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Peptide synthesis – chemistry and modifications
Peptides and proteins exhibit the largest structural and functional variation of all classes of biologically active macromolecules. Biological functions as diverse as sexual maturation and reproduction, enzyme inhibition, blood pressure regulation, glucose metabolism, thermal control, analgesia and learning and memory are now thought to be regulated by peptides.

Peptide synthesis chemistry
Synthetic peptides are valuable tools in analysis of naturally occurring peptides or proteins. Since Emil Fischer’s pioneering work in the early 1900’s, synthesis methods have improved continually – especially with Merrifield’s development of solid-phase syntheses. Besides the classical synthesis in solution, solid-support synthesis is now the most widely used method to prepare synthetic peptides. The advantages of solid-support synthesis are its speed, versatility, ease of automation and low costs.

However, peptide chemistry still remains a difficult and exacting science. Solid-phase synthesis is usually carried out as follows:
1.
2.
3.
4.
5.

loading of C-terminal amino acid to resin (not shown below)
deprotection: removal of N-terminal protecting group (PG) at amino residue activation of next amino acid at carboxy residue
coupling reaction
start synthesis cycle 2-4 again or cleave fully-synthesised peptide off resin

R

H
N

C

PG

H

C

H

R

N
OH

PG

activation

N
PG

C

C

O
C
O

H

deprotection
R

H

O
C

N
OH

H

R

H

O

H

C
H

O

etc.

C
O

coupling

R

H
N
PG

O

C

C

H

R
N

C

H

H

O

O

removal H

R

H

C

N

O

C

C

H

R
N

C

H

H

O
C
OH

1

Protecting groups (PGs)
One of the demanding parts in peptide synthesis is the necessity to block those functional groups that must not participate in peptide bond formation. Such “protecting groups” are needed for all specific side chain functions of DNA-encoded amino acids (p.e. the amino group of the amino acid that lends its activated carboxyl group to the coupling reaction and for the carboxyl group of the amino acid that will be acylated in its amine group).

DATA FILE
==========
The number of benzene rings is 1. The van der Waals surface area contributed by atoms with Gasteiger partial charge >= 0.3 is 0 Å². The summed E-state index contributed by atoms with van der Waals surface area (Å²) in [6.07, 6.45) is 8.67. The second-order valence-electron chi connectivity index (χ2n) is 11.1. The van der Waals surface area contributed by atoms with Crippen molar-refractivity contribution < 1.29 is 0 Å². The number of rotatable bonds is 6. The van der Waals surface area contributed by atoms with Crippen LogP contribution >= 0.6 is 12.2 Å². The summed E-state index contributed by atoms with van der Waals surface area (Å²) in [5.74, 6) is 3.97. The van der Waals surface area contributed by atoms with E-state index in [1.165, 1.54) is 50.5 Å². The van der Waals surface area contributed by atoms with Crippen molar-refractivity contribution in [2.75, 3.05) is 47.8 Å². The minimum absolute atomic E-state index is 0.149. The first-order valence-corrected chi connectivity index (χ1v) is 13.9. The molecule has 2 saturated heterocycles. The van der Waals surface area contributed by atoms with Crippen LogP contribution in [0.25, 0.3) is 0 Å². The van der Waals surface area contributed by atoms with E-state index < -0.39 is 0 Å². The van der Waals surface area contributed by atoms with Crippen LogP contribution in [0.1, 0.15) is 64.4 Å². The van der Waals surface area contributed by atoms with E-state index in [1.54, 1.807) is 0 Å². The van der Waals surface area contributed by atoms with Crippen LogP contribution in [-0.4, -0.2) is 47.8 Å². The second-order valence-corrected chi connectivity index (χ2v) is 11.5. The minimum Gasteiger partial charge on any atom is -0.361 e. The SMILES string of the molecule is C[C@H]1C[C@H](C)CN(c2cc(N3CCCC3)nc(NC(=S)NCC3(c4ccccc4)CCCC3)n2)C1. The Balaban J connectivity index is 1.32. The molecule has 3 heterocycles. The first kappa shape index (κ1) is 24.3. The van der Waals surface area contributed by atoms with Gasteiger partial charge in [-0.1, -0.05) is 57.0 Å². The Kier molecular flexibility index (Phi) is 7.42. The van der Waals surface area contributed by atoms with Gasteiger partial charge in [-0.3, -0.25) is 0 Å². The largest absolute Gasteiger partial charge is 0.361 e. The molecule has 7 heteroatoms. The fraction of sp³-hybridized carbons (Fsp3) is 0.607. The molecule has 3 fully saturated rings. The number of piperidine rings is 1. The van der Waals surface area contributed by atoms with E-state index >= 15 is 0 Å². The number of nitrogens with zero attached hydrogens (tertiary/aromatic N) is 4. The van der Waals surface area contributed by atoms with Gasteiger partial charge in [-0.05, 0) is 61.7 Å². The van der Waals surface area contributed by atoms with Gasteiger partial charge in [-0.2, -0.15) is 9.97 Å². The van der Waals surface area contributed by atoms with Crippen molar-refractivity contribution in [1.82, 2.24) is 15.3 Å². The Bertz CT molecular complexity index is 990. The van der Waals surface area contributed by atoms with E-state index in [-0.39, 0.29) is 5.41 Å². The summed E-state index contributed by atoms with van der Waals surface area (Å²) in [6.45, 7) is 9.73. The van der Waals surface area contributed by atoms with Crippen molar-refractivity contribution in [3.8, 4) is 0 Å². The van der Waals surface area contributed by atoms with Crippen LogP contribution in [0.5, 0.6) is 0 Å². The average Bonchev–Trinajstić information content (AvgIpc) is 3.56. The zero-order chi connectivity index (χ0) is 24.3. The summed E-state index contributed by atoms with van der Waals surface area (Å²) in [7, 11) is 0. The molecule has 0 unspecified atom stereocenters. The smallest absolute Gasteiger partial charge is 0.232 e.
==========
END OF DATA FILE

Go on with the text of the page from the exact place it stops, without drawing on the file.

In order to elongate the resulting dipeptide, one protecting group has to be removed. This has to be done under such conditions that the peptide bond itself is not harmed and transient protecting groups still stay on, too.

Solid phase synthesis requires two types of protecting groups: a) Transient protecting groups for amino groups that form the peptide bond. b) Permanent protecting groups for functional groups within the amino acid side chains. These PGs have to be stable enough to sustain chemicals used to remove transient PGs.

Transient PGs for amino acids
Such PGs should be easily removable but still stable enough to survive the conditions of coupling reactions and other manipulations. Two commonly used amino protecting groups are:

deprotection

t-Boc (t-Butoxycarbonyl)
under mild acidic conditions
with TFA (50% TFA in DCM)

advantage

stable towards catalytic hydrogenation,
can be used with Z group for side chain
protection
disadvantage final workup with HF necessary

Fmoc (9-fluorenylmethyloxycarbonyl)
mild basic, non-hydrolytic conditions
with primary or secondary amines:
20% piperidine in DMF
deprotection does not affect amide or t-butyl
protected side-chain esters,
stable towards tertiary amines

CH3

Fmoc
CH2

H3C

HF

O

tBoc

C

CH3
H3C

C

O
O

C

C

O

CH2
NH CH C

CH3

O

C

CH3

TFA

O

O
H

CH2 O

C

O

CH2
NH CH C

NH

NH

O

Piperidine

TFA

Permanent PGs for side chains
Since the different side chains of the DNA-encoded amino acids encompass the majority of the common functional groups in organic chemistry, several different types of side chain protecting groups are required for peptide synthesis.

These PGs...
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